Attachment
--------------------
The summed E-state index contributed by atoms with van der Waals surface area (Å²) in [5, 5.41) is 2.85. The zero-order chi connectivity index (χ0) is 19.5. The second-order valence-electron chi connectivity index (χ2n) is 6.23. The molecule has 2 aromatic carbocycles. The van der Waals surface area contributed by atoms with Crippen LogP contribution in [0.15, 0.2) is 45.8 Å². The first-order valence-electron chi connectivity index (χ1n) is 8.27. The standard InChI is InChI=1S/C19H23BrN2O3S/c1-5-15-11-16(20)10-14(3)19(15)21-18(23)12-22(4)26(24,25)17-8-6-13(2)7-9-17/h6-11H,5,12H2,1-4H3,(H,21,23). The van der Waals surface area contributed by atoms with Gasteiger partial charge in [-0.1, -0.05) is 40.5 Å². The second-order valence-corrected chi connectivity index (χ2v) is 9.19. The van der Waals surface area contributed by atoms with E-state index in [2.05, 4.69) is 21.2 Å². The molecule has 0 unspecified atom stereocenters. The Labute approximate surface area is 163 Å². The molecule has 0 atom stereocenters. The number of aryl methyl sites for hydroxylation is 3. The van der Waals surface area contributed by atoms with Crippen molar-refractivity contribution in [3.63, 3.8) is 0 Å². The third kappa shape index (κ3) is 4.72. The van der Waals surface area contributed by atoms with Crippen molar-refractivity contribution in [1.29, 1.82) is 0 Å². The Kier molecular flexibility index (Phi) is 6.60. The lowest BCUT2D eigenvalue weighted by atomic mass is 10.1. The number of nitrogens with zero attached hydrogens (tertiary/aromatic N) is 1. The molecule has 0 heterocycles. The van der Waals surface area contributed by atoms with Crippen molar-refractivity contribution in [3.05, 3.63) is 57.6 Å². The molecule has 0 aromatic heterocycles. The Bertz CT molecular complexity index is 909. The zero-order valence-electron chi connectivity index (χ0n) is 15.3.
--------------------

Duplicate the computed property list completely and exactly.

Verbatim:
The summed E-state index contributed by atoms with van der Waals surface area (Å²) in [5, 5.41) is 2.85. The zero-order chi connectivity index (χ0) is 19.5. The second-order valence-electron chi connectivity index (χ2n) is 6.23. The molecule has 2 aromatic carbocycles. The van der Waals surface area contributed by atoms with Crippen LogP contribution in [0.15, 0.2) is 45.8 Å². The first-order valence-electron chi connectivity index (χ1n) is 8.27. The standard InChI is InChI=1S/C19H23BrN2O3S/c1-5-15-11-16(20)10-14(3)19(15)21-18(23)12-22(4)26(24,25)17-8-6-13(2)7-9-17/h6-11H,5,12H2,1-4H3,(H,21,23). The van der Waals surface area contributed by atoms with Gasteiger partial charge in [-0.1, -0.05) is 40.5 Å². The second-order valence-corrected chi connectivity index (χ2v) is 9.19. The van der Waals surface area contributed by atoms with E-state index in [2.05, 4.69) is 21.2 Å². The molecule has 0 unspecified atom stereocenters. The Labute approximate surface area is 163 Å². The molecule has 0 atom stereocenters. The number of aryl methyl sites for hydroxylation is 3. The van der Waals surface area contributed by atoms with Crippen molar-refractivity contribution in [3.63, 3.8) is 0 Å². The third kappa shape index (κ3) is 4.72. The van der Waals surface area contributed by atoms with Crippen molar-refractivity contribution in [1.29, 1.82) is 0 Å². The Kier molecular flexibility index (Phi) is 6.60. The lowest BCUT2D eigenvalue weighted by atomic mass is 10.1. The number of nitrogens with zero attached hydrogens (tertiary/aromatic N) is 1. The molecule has 0 heterocycles. The van der Waals surface area contributed by atoms with Crippen molar-refractivity contribution in [3.05, 3.63) is 57.6 Å². The molecule has 0 aromatic heterocycles. The Bertz CT molecular complexity index is 909. The zero-order valence-electron chi connectivity index (χ0n) is 15.3.